For three years after my husband died, I cried every day. I had been with him for 50 years, married for 45 of them. From the time I was 18, I was with no one else. The natural inclination in that sort of sorrow is to close off your heart. My life was filled with grief, and I was worried. I remember looking in the mirror, about a month after his death, and telling myself, “No matter how your life is going to unfold, you are going to keep your heart open. At any cost.”
My marriage was wonderful. I really did have a great life. I’ve always been a spiritual person, and I converted to Judaism for him. It’s an ironic thing, because he was never a particularly observant Jew, and now I’ve been studying Kabbalah for 15 years. Upon his death, I formed a women’s Torah study group in his name, and the wonderful rabbi I formed it with assures me that this takes his spirit higher to God. I can just see him up there, laughing, going, “Really? For me?”
When I first learned about Orgasmic Meditation, I was immediately intrigued. I recognized that my grief had put me in a place of total disconnection. The loss of physical touch was an unbearable way to live. So, I came at it from a practical standpoint, but when I finally tried it, OM felt like one of the last pieces of the spiritual puzzle I’d been assembling all my life.
I’d always felt challenged by the idea of reconciling my deep sensuality with my spiritual side. Before I started OMing, these things felt very separate. Sensuality was one thing, my spiritual path quite another. I think I spent a great deal of my life outside my body as a result. But OMing, being touched on what I now recognize as one of the most remarkable parts of the human body, has integrated those two worlds. In reality, integration is what spirituality is all about. Our souls, our bodies, and our minds are all connected. There’s something about OM that connects you so beautifully—both internally, and to the people around you as well.
I’ve never felt so connected to myself. I feel totally grounded and aware of myself in the world — as a body, as a human being, as a soul, as a spiritual person. I feel fully integrated. It’s the practice, the actual practice of OM, that does this for me. When I’m not practicing frequently, I can feel that integration drifting away, the interference of the world returning. But when I’m in an OM, there’s a silence that’s so extraordinary that I become pure soul. It’s utterly transcendent, yet it’s grounded in the deepest foundations of my body.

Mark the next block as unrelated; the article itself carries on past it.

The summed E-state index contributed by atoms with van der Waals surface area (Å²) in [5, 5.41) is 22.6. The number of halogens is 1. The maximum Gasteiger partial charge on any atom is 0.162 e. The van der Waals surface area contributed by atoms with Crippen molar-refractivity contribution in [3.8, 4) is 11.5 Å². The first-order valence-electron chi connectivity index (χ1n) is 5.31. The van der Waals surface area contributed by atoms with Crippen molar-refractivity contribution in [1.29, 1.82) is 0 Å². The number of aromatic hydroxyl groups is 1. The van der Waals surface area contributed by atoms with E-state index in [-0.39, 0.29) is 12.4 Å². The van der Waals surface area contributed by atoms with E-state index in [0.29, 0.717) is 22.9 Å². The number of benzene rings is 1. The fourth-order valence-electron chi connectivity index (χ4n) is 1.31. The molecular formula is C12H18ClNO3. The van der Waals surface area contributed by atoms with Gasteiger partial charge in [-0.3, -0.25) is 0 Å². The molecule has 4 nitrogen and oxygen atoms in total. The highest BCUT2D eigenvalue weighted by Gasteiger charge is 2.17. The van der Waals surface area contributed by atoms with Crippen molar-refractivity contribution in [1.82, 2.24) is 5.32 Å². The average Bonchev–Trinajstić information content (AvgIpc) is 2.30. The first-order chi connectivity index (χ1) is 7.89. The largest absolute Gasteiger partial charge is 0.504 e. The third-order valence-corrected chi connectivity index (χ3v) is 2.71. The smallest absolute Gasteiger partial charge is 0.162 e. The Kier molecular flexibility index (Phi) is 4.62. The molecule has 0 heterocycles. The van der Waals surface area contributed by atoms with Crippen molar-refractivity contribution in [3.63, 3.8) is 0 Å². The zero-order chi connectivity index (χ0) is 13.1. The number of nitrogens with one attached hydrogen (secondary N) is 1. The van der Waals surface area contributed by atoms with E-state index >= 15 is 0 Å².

Because my husband was sick, there had been a long stretch in my life where there wasn’t much physical intimacy. OM has transformed my libido; I feel like a teenager again. I’m experiencing pleasure without restriction, just feeling who I am through being stroked. It’s one of the most extraordinary things I can imagine.
It feels like such a natural part of living to me now. It surprises me that only a few people I know, know about OM. Everybody should. People should be able to touch each other safely, within a container, just like this. It leads to higher levels of consciousness, the simple act of stroking. It builds on itself, storing the memory of that heightened consciousness, like a stairway every time you share a frame.
Thinking back on myself, standing in front of that mirror, it frightens me what may have happened had I not stumbled upon this practice. Might I have closed my heart in spite of what I said? Maybe. Maybe not. But I know that OM, at its extremely vulnerable core, protects you from that fate. I can’t imagine trying to live with a closed heart and OMing. I don’t think it’s possible. It’s the opposite of the fragility of a guarded life. It is to be open to the universe, quite literally, and it reminds me to live each day as openly as in OM.